"Hand" opening in Sansar


     This Friday December 6th will open "Hand" my new virtual reality artwork built in Linden Labs second virtual space called Sansar.  You can download the client here if you wish to visit my new work https://www.sansar.com/ 
To find it on Friday just search for Bryn Oh and Hand will show up.

 I would like to acknowledge the generous support of the Ontario Arts Council without whose financial help I would not have been able to create Hand in Sansar.  As virtual spaces fluctuate, it becomes more difficult to financially commit to working in Second Life and Sansar.  As an oil painter I sell paintings in the virtual space there is not a whole lot to sell for revenue. Organizations such as the OAC who offer financial support and, to be honest, an open keen interest in virtual spaces as an art medium, they deserve credit for projects such as Hand as without them I really could not have spent a year working on it.  I believe that the virtual reality medium is a new art form
which, in my case, focuses on immersion.  Throughout art history many artists have striven to immerse the viewer in their sculpture, painting or even cinema.  They want you become lost in their artwork whether it be compositional methods such as the eyepath leading the viewer around a painting, to cinema where they turn off the lights, turn the sound up high with a screen large enough to reduce the peripheral vision distractions to a degree where the immersion is strongest.  They overwhelm or control your senses, then tell you a story which, if well written, will take the viewer away from the world for a while.  We had the Cubists, Impressionists, Surrealists, Modernists and I see our movement as the Immersivists.  I have believed in this idea a long time but now with virtual reality headsets such as Vive or Oculus rift the immersion is less fragile.  You don't look at a computer screen and beyond its borders see a bill that needs to be paid or your cell phone rings... instead you are in the world I have created and firmly there.  Unlike painting where you stand from a distance and look at a static scene or cinema where you are told a story as a passive observer,  virtual reality artwork can offer the ability to be an active participant in the art.  For example, if you watch a movie and see a space under a bed you can not break free of the camera to look under that bed, but with virtual reality it is open ended to such a degree that your freedom is only hampered by the ability of the artist to provide for you.  Looking under a bed in a VR space might find you something taped to the mattress.. but you only find it if you look.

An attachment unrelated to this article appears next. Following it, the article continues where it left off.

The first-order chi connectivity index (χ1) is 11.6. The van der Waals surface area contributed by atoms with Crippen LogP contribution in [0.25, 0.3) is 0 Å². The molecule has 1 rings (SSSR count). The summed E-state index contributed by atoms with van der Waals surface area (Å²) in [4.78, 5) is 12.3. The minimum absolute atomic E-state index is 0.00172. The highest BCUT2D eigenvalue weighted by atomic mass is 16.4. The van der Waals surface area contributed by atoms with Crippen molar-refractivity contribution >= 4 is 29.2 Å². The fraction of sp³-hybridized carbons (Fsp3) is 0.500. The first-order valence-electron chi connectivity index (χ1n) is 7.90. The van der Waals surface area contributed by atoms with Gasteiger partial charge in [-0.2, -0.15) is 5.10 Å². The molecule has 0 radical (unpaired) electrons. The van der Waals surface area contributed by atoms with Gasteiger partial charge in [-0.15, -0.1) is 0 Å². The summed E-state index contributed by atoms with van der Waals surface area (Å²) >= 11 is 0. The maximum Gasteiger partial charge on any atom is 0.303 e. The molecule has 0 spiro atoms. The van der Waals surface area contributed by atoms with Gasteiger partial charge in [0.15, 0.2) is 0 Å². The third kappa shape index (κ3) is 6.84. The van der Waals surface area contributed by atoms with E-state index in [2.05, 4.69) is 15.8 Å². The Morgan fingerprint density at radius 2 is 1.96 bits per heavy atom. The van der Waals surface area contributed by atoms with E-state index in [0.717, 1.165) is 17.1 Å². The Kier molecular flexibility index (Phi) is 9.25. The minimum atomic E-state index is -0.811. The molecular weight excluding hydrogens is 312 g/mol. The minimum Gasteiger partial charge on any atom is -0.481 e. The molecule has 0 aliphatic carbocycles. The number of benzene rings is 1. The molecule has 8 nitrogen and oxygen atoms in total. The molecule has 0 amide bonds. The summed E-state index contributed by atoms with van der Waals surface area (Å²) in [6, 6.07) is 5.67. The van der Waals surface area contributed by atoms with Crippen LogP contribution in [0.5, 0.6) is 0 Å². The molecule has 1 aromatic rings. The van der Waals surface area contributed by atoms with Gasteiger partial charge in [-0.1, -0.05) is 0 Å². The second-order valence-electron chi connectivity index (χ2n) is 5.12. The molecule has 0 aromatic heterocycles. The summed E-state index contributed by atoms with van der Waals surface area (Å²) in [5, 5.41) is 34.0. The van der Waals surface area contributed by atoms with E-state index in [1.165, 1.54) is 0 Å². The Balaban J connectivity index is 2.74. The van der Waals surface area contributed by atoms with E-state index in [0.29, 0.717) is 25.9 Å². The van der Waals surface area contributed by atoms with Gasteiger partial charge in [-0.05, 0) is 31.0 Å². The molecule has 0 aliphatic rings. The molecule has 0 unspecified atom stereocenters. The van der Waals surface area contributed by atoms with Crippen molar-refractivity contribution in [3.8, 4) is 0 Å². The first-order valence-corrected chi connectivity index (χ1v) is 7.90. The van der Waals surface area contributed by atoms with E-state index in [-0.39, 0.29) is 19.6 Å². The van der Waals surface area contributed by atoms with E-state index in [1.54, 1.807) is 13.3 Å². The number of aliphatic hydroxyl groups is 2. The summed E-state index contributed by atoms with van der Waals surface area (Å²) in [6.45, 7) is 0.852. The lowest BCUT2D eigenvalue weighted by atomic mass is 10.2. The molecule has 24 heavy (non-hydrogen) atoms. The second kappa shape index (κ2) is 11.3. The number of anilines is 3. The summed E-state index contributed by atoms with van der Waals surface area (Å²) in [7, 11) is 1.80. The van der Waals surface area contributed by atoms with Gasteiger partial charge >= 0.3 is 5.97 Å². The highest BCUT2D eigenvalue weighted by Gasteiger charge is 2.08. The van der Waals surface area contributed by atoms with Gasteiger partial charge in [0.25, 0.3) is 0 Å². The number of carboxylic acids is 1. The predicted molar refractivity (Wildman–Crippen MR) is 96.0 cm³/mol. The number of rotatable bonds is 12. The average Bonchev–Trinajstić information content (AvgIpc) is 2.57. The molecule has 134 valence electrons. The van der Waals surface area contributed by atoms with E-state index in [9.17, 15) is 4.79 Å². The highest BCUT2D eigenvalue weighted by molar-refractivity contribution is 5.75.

Hand is best experienced with a virtual reality headset, but Sansar also allows for traditional
navigation through the screen and if you have a fairly new computer you should have no problem exploring the artwork.  Hand is the story of a girl named Flutter who carries something precious in a suitcase.  You follow her story in the same world that my others characters inhabit, and some of these you will recognize furthering their story and place within the world I have been working on for over a decade. If you do try it using VR then please feel free to contact me and tell how the experience was as I would to hear what worked and also anything that didn't.  Also for VR,  click the three dots to the left of your screen, click settings and in graphics turn on shadowed atmospherics and ambient occlusion.  They are off by default.  Hope you enjoy!


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